The Map of My Life
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In this book, the author writes freely and often humorously about his life, beginning with his earliest childhood days. He describes his survival of American bombing raids when he was a teenager in Japan, his emergence as a researcher in a post-war university system that was seriously deficient, and his life as a mature mathematician in Princeton and in the international academic community. Every page of this memoir contains personal observations and striking stories. Such luminaries as Chevalley, Oppenheimer, Siegel, and Weil figure prominently in its anecdotes.
Goro Shimura is Professor Emeritus of Mathematics at Princeton University. In 1996, he received the Leroy P. Steele Prize for Lifetime Achievement from the American Mathematical Society. He is the author of Elementary Dirichlet Series and Modular Forms (Springer 2007), Arithmeticity in the Theory of Automorphic Forms (AMS 2000), and Introduction to the Arithmetic Theory of Automorphic Functions (Princeton University Press 1971).
train in the photo is about to leave for Chino Station, ﬁfteen miles south of the hotel and one hundred miles west of Shinjuku. The parents or guardians of a pupil could stay in the same hotel as long as they wished. The faces looking out of the train windows are those of the ﬁfth-graders, including my brother, who participated in the program. The man leaning forward at the entrance of the train is my father, who was going to spend a few days at the hotel. Those standing on the platform are the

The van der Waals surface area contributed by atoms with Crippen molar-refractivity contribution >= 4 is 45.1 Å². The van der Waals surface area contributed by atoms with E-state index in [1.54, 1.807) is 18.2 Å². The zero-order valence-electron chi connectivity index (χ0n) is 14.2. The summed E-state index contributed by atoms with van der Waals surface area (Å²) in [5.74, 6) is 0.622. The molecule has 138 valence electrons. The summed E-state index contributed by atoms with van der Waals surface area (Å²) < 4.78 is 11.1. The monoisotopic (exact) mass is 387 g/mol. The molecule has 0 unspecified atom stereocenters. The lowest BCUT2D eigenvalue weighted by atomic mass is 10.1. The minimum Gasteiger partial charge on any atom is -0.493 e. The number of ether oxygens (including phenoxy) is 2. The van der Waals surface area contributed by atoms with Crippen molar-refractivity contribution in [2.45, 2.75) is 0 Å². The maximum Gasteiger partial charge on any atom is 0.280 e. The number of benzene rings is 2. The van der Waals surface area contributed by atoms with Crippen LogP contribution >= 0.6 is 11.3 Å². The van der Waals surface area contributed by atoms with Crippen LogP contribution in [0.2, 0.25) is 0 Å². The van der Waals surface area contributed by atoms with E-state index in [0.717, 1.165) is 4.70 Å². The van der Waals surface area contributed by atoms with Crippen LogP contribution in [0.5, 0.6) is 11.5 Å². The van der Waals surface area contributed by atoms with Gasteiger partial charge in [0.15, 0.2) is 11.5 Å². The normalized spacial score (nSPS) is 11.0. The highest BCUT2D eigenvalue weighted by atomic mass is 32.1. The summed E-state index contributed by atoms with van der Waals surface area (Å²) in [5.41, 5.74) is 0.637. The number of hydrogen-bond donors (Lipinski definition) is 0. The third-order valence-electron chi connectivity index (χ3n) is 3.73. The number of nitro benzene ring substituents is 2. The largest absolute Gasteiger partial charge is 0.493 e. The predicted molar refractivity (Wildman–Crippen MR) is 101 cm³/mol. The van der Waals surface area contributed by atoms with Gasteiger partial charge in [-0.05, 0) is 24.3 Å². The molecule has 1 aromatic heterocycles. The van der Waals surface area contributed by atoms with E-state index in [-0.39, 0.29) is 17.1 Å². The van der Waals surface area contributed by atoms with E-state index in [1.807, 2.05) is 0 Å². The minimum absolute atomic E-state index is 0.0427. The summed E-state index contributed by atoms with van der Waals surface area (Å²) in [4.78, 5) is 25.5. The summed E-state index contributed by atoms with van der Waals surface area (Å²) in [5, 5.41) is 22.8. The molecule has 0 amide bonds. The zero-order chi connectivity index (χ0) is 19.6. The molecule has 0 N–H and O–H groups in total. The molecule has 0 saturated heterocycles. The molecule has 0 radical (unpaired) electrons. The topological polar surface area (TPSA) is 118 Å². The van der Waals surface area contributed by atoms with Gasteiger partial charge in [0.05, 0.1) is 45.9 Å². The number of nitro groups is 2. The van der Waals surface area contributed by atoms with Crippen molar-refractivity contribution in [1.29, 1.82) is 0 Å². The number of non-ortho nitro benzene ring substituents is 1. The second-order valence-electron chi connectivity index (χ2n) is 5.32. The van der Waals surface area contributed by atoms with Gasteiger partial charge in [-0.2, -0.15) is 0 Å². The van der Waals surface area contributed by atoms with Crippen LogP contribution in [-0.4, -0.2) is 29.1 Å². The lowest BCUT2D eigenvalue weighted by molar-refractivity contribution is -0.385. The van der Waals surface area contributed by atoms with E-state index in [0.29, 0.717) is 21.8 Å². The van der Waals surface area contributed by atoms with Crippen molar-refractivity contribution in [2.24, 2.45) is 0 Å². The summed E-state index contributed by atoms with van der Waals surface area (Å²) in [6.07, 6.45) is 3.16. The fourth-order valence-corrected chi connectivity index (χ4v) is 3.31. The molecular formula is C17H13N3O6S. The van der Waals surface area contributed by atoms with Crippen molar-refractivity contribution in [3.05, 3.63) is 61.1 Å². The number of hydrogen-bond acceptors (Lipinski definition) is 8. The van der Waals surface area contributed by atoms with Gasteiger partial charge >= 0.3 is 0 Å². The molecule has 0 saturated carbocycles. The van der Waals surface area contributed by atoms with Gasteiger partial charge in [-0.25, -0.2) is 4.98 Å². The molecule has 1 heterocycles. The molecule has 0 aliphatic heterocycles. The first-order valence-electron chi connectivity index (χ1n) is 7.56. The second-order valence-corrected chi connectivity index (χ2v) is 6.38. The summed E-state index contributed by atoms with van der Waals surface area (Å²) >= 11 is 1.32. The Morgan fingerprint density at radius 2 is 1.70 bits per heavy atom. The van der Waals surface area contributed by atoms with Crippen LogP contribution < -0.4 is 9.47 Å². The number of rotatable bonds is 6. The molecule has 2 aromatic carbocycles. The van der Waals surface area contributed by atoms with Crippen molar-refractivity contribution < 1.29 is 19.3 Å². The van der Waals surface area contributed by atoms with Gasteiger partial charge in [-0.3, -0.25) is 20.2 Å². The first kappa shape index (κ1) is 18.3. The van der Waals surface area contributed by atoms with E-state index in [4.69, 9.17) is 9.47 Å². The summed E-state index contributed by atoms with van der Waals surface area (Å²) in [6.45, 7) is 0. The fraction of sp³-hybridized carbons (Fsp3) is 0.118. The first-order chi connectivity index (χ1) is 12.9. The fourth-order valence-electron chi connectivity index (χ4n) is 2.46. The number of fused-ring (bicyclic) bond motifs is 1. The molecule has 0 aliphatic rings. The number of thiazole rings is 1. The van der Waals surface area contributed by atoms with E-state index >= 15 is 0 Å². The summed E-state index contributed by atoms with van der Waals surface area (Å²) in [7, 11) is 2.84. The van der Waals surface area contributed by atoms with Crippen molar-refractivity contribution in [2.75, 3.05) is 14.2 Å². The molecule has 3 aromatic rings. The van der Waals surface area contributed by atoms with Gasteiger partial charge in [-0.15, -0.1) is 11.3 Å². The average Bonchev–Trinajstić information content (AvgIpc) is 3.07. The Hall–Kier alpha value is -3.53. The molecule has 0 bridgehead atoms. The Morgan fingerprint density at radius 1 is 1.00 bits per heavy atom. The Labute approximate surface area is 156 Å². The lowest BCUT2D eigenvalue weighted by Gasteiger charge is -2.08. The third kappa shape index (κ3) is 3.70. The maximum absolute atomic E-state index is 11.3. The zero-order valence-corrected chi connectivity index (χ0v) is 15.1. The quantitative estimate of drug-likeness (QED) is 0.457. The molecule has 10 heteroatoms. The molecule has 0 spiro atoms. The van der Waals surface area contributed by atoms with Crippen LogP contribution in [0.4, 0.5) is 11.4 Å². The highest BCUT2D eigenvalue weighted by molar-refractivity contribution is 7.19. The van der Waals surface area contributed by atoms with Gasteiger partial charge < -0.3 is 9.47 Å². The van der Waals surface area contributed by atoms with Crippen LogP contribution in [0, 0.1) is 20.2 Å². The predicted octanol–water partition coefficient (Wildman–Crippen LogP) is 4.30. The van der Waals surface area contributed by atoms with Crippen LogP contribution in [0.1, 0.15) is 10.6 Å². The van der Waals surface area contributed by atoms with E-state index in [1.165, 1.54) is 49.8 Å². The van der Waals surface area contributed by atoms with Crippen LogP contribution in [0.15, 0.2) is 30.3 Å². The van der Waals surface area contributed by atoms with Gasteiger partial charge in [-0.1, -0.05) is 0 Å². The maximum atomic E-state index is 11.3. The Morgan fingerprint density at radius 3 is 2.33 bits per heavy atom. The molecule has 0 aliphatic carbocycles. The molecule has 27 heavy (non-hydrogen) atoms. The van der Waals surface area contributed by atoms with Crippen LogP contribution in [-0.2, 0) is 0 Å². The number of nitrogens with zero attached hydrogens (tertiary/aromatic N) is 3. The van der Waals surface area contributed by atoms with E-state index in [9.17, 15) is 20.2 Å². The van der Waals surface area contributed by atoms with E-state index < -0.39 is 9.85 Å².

do you think of this?” The picture was ordinary and had no suggestive element. I said nothing and showed no emotion, which might have disappointed him. In any case, he closed the book, and I left. Maybe I should have said, imitating Professor Fujikake, “Wonderful” or, “How beautiful.” 50 II. AS A STUDENT Once we had dictation with another English teacher. The text, about ﬁfteen lines in all, described something about maple syrup. The teacher collected what we had done, but for some reason
came to Princeton, and they were able to arrange my visit. Also, I had been familiar with classical Chinese literature, and had 19. IMPRESSIONS OF VARIOUS COUNTRIES 151 wished to go there at least once in my life, and so was very happy to fulﬁll that wish. Though I was treated graciously and I had no bad feelings like what I had against Soviet Russia, at the end of my visit I was left with the impression that the country was full of irreconcilable contradictions. The hotel where I stayed in
as a creative mathematician was over, which was true. Therefore he invented such a general principle of a young man’s game in order to defend or justify his demise as a mathematician. I haven’t heard any opinion about it except what Weil said, but I would think Littlewood, his principal collaborator, never took it seriously. He was not as aﬀected as Hardy. Reading his Apology and the “Foreword” to it by C. P. Snow, we have a fair picture of him as an extremely competitive man. Apparently he was
later, in 1960, his planned visit to Japan would be hindered by the almost riotous demonstrations of labor unions and students in the city, but nobody foresaw it in the peaceful atmosphere of the mid 1950s. While walking, I had a mildly uplifted feeling of expectation and curiosity about what would happen, the ﬁrst of those I would experience many times later, whenever I was going to see Weil. My acquaintance with him began in 1953, when I sent my manuscript on “Reduction of algebraic varieties